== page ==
No magic, just cliches in 'The Covenant,' a tale of teen male models, er, warlocks.
This tepid brew's ingredients are as follows: Descendants of four of five families persecuted in the Salem witch trials are now best buds at a New England boarding school. They're rich, they're handsome, they're magically delicious. Along come a sweet, hot chick who falls for the boys' leader and a mysterious transfer student who turns out to be, well, that one's not hard to divine. And, uh, let the teen-angsty struggle between good and bad magic begin.
Sprung from cliches, devoid of thrills and thoroughly predictable, "The Covenant" invokes the wan spirits of "The Lost Boys" and "The Craft." You'd think the filmmakers could have aimed higher. They did throw some Harry Potter and X-Men into their caldron, but not enough to lift the curse of director Renny Harlin ("Cutthroat Island," "Driven").
The film starts out wanting to be a horror thriller, to which end we have the usual yawn-inducing "stalker" camera moves and people turning around to find someone suddenly there. Then it transmogrifies into a superhero slugfest, in which the lack of rules dispels any excitement. If these guys can so effortlessly rearrange atoms, why does the climactic battle amount to mystic dodge ball?
The movie's ineffectualness begins with its title: Despite what the filmmakers seem to think, a "covenant" is an agreement; a "coven" is a group of witches, male or female. Apparently "The Coven" didn't sound butch enough for these pouting, strutting male models.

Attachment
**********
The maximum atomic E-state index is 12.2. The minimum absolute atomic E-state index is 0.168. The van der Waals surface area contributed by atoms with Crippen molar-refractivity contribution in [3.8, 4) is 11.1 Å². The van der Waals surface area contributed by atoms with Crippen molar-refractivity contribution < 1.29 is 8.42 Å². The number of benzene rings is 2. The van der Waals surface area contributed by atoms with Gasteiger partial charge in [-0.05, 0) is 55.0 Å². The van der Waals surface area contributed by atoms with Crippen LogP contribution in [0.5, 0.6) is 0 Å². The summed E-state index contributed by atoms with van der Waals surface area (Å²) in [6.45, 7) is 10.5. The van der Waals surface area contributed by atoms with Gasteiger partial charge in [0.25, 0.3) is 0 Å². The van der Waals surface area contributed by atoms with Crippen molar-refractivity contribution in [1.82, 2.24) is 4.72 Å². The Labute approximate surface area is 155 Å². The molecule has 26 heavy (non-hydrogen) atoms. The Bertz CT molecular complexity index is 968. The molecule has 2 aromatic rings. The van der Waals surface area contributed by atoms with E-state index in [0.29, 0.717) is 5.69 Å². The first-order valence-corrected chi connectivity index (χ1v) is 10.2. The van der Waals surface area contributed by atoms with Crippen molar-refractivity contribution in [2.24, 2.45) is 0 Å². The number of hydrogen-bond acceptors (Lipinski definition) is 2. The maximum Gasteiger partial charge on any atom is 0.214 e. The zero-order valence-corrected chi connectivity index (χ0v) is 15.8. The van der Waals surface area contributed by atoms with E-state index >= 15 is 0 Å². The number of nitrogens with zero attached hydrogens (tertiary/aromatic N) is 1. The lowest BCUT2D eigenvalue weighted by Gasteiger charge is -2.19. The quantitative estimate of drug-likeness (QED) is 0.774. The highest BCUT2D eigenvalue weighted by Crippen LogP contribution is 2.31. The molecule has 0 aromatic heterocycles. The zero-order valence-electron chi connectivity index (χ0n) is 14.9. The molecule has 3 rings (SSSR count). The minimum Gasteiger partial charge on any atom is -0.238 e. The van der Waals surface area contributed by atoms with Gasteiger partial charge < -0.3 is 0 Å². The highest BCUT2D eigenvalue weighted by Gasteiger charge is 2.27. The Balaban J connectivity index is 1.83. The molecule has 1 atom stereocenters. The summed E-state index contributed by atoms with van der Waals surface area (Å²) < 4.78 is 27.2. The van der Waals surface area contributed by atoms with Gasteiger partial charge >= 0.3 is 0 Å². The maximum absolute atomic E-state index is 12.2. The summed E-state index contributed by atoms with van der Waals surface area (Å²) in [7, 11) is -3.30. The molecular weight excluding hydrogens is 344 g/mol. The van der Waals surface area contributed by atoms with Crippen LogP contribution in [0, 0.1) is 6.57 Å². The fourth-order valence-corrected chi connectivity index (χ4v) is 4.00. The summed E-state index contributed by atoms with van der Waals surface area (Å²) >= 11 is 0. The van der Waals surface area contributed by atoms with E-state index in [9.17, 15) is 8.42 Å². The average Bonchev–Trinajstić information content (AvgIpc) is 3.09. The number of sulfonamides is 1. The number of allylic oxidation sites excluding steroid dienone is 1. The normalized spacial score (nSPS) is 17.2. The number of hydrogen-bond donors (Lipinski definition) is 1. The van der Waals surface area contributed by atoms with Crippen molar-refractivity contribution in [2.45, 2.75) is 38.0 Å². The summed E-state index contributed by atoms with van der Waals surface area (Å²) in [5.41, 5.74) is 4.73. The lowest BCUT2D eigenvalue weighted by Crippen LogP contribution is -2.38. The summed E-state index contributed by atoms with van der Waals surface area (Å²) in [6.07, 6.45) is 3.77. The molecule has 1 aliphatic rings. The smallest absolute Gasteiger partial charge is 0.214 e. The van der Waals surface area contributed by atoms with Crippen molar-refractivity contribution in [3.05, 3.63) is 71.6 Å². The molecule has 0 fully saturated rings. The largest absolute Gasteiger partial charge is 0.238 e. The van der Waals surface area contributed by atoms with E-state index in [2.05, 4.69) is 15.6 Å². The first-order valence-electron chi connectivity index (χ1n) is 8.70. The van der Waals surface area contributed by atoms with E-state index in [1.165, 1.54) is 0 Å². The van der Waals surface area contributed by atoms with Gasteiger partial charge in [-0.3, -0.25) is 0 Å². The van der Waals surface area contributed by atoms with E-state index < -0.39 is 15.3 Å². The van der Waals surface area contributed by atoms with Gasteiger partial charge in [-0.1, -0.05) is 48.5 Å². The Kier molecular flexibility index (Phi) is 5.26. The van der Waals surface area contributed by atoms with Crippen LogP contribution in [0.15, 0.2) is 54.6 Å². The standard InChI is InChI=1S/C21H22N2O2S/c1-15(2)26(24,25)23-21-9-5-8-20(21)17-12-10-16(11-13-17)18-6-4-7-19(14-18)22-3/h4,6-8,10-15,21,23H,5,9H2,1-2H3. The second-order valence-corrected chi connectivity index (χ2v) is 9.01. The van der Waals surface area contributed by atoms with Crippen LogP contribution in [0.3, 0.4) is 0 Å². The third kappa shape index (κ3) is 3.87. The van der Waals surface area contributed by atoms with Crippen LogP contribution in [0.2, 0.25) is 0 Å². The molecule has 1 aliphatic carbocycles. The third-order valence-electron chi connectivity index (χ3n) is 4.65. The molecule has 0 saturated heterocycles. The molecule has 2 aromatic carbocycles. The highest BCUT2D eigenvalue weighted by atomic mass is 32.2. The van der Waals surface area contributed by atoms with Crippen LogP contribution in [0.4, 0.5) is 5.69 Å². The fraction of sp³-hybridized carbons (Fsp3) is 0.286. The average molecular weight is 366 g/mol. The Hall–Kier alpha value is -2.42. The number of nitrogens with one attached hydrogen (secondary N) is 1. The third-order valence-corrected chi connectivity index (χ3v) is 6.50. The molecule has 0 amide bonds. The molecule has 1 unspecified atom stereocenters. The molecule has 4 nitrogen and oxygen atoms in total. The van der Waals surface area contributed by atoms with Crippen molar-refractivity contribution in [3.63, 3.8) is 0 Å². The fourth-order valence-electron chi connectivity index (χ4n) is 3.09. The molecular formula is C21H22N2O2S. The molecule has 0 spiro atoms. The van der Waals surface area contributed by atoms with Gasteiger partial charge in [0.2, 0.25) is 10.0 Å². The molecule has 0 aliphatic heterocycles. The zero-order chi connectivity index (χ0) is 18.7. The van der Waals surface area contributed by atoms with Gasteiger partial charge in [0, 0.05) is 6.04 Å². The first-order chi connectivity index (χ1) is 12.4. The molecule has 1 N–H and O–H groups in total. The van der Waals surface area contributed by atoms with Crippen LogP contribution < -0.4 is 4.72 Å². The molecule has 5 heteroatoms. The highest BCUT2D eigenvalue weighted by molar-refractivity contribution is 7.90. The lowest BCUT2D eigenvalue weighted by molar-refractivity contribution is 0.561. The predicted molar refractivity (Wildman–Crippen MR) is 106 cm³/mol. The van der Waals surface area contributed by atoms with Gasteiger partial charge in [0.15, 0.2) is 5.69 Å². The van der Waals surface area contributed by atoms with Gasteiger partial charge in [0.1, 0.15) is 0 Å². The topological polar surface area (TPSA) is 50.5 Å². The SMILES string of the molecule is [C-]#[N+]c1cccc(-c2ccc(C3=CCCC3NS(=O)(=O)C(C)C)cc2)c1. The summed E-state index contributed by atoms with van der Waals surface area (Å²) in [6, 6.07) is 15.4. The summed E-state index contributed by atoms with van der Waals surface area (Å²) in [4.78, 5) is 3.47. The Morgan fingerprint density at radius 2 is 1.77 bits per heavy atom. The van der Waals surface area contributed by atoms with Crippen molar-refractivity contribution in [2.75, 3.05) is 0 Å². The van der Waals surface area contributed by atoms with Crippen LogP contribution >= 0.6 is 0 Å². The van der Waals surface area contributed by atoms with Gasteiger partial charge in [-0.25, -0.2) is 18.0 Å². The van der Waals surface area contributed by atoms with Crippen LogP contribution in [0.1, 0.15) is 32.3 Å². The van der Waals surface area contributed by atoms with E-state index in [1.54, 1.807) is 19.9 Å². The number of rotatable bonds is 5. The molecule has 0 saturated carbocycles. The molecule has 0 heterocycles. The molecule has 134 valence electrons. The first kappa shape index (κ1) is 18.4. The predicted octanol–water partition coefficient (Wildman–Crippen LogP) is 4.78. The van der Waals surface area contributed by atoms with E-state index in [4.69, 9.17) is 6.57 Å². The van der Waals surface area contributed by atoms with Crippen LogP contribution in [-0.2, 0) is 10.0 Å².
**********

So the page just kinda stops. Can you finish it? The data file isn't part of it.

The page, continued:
This preternaturally photogenic bunch is oiled up and paraded to the edge of PG-13, but there's nothing resembling alchemy among them.
No, that's not Josh Hartnett as Caleb, the tousle-haired, moody leader of these sons of witches; it's relative newcomer Steven Strait, all smoldering eyes and sap in his veins.
Sebastian Stan plays wicked guy Chase Collins one unnecessary pause away from full-on Shatnerdom. The girls are gorgeous but have naught to do but smile and scream.
Respected veteran Wendy Crewson, as Caleb's mom, is relegated to mouthing excruciating exposition.
As boredom sets in, the viewer realizes that "The Covenant" does possess one magical power: It afflicts its audience with restless leg syndrome.